|DVD Time Code = 00 08 27|
|Location: Hwy 1A, Stoney Native Reservation|
|GPS: 51d 8m 39.6s -115d 0m 14.82s|
|Map / Satellite Image: Google Link|
|Site Name: Sheep Staging #1|
[Alternately, if you are coming from the cliffs at Seebe (see Chapter 12, 01 09 28, and 01 09 38), turn right (north) onto 1X (the road you came in on), go 2.1 km to intersection of 1A; go right (east) 8.8 km; turn right (south) at “Peacekeepers” building, proceed as directed above.]
The park is officially closed during wintertime though access by foot is feasible, weather permitting. You might want to contact Ray Greenwood, (403) 881-2614, for access arrangements, which may require payment of a $5 fee. Security guards in the area have been known to save paperwork by collecting fees from visitors on the spot.
The snowy peaks that we see in the film are imposed. Though you might be forgiven for missing the similarity, they are the same mountains shown on the postcard that we see in the final scene (Mount Lougheed and Windtower). For a fascinating explanation of how this and other effects were accomplished, see:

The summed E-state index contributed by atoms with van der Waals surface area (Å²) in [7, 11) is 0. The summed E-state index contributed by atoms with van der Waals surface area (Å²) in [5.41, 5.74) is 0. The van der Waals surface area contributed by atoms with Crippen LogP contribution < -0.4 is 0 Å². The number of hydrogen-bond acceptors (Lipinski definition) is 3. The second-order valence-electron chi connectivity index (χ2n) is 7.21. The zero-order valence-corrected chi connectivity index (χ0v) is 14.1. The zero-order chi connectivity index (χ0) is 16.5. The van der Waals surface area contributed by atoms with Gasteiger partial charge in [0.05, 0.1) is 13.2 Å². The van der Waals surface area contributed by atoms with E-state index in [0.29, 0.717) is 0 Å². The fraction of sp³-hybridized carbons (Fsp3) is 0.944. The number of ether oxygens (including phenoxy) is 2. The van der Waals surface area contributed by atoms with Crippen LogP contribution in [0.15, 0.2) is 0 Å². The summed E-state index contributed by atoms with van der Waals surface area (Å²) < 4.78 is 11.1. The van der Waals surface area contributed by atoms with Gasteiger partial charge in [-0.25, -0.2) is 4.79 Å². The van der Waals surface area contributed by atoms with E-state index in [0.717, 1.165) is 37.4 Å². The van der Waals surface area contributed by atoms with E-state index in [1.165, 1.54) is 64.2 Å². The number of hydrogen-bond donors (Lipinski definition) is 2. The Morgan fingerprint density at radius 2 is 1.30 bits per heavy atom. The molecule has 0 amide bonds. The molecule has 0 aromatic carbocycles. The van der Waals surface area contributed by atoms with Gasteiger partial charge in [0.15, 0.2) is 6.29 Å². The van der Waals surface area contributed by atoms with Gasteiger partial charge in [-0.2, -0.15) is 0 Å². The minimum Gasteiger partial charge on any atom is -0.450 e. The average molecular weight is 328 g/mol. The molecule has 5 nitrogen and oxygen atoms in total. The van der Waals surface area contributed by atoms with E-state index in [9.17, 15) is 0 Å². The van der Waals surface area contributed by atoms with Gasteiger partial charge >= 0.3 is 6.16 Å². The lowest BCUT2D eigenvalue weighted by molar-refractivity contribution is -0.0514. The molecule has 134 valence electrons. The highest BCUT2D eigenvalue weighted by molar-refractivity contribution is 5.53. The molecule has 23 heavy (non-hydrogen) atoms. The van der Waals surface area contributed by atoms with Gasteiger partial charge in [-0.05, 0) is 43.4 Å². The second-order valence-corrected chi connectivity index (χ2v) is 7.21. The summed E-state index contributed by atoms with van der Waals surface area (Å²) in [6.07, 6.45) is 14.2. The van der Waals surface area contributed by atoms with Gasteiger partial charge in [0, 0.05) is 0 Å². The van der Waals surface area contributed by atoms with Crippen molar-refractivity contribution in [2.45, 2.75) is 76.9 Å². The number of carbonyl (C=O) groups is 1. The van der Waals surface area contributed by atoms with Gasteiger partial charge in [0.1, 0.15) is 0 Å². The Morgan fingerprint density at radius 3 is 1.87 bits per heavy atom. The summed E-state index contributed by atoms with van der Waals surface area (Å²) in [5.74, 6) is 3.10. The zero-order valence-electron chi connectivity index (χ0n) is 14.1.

http://www.youtube.com/watch?v=kPw5plmkd6Q (Groupe Image Buzz Video)
Although this is a park, please be mindful that it is Native land and worthy of special respect. One indignant resident complained to us about “that (expletive) gay cowboy movie.” Though it was painful to hear this, it’s important to remember that Native people certainly have precedent for mistrusting outsiders. As if the legacy of broken treaties and genocide, which parallels U.S. history, was not tragic enough, Christian missionaries in this area did their utmost to demonize homosexuality and two-spiritedness; meanwhile Native youth were taken from reservations for education in church schools where, tragically, some were sexually abused. So in this sorry context, we urge you to respect the Stoney land, and recognize that it takes time, patience and understanding on all sides to correct the wrongs of the past.
For first-person information on this scene, seek out Alberta cowboy Kim Anton who portrays the weathered Basque counter in the sheep-staging scenes. Kim shares his vast knowledge of cowboy history and lore as a guide at the Bar U National Historic Site, a preserved working 19th century cattle ranch 13 km south of Longview on Hwy 22. See:
Pictures of surrounding area:
Revised 28 January 2015